The school that lost 16 teenage students and two young teachers in the Germanwings plane crash in the French Alps has accused journalists of bribing students for interviews.

germanwings school
A banner in front of the Joseph-Koenig-Gymnasium high school in Haltern am See reads: "Stop bribing our children into giving you interviews! Don't prevent Haltern from mourning!" (Ina Fassbender/Reuters)

The town of Haltern am See is in shock after 14 girls, two boys and two teachers on a Spanish language exchange programme were killed in the crash.

"On Tuesday last week we sent off 16 happy, young people with two happy, young teachers on a journey," said Ulrich Wessel, headmaster of the Joseph-Koenig-Gymnasium high school. "It was meant to be a journey full of joy, a school exchange that we've been doing for six years. It ended in tragedy. Our school will never be the same again."

The 16 German students, all about 15 years old, had started learning Spanish at the start of the school year and were picked from 40 applicants to attend the popular language exchange programme. A group of Spanish students spent a week in Haltern in December.

"Someone asked me how many we have at our school. Without thinking, I answered 1,283. There are actually 16 fewer now," said Wessel, who was close to tears. "It's all so horrible that I can hardly find words."

Students gathered in front of their high school to mourn and take part in a minute of silence.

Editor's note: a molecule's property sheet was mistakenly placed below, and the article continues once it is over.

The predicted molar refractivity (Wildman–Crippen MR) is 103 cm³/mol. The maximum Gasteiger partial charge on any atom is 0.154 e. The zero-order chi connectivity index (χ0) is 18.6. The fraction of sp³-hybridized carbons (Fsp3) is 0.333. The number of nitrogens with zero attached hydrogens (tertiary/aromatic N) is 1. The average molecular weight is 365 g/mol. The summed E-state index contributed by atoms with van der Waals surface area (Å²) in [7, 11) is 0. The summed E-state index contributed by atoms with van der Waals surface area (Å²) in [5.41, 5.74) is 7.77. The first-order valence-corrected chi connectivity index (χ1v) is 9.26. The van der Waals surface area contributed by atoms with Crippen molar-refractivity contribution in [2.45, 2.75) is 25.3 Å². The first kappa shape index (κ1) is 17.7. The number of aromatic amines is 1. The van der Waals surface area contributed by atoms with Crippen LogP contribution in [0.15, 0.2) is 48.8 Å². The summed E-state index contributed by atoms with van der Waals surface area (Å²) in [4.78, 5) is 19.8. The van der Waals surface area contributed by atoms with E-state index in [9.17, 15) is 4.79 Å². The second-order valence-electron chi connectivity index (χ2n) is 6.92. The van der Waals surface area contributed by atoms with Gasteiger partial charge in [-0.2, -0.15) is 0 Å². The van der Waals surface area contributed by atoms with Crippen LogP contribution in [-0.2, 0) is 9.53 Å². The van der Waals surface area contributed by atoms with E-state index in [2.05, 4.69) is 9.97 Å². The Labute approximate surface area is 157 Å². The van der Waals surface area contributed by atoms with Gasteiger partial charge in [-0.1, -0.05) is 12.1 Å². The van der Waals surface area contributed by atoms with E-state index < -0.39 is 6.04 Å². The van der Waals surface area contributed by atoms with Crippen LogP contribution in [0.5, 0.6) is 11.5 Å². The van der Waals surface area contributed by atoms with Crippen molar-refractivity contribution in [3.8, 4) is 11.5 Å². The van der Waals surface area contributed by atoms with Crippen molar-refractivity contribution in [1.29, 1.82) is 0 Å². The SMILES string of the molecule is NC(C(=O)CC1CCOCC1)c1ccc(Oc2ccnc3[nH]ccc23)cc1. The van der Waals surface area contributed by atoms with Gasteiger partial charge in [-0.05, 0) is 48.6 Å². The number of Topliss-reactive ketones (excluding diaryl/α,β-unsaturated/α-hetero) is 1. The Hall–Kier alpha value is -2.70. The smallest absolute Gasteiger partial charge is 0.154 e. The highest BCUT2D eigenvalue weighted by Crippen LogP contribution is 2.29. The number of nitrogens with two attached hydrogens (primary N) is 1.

Local residents huddled among themselves, talking quietly and trying to avoid the journalists from across Germany and overseas who had descended on their once little-known town.

The headmaster said the two teachers were also young - one got married last year in October and the other was engaged. "From one minute to the next, their life's plans were gone - they'll leave a big hole at our school," Wessel said. "It's a deep wound to lose 16 children and two teachers that will take long to heal and will leave deep scars."

As well as Germans and Spaniards, victims included three Americans, a Moroccan and citizens of Britain, Argentina, Australia, Belgium, Colombia, Denmark, Israel, Japan, Mexico, Iran and the Netherlands, officials said. However, DNA checks to identify them could take weeks, the French government said.

The families of victims were being flown to Marseille on Thursday before being taken up to the zone close to the crash site. Chapels had been prepared for them with a view of the mountain where their loved ones died.

Police and forensic teams on foot and in helicopters pursued searches but said the impact of the crash was so violent that the plane had shattered into small pieces. "When we go to a crash site we expect to find part of the fuselage. But here we see nothing at all," said Xavier Roy, coordinating air operations.

The co-pilot of the Germanwings plane appears to have crashed the plane deliberately, a Marseille prosecutor said.

Andreas Lubitz, left in sole control of the Airbus A320 after the captain left the cockpit, refused to re-open the door and pressed a button that sent the jet into its fatal descent, the prosecutor told a news conference.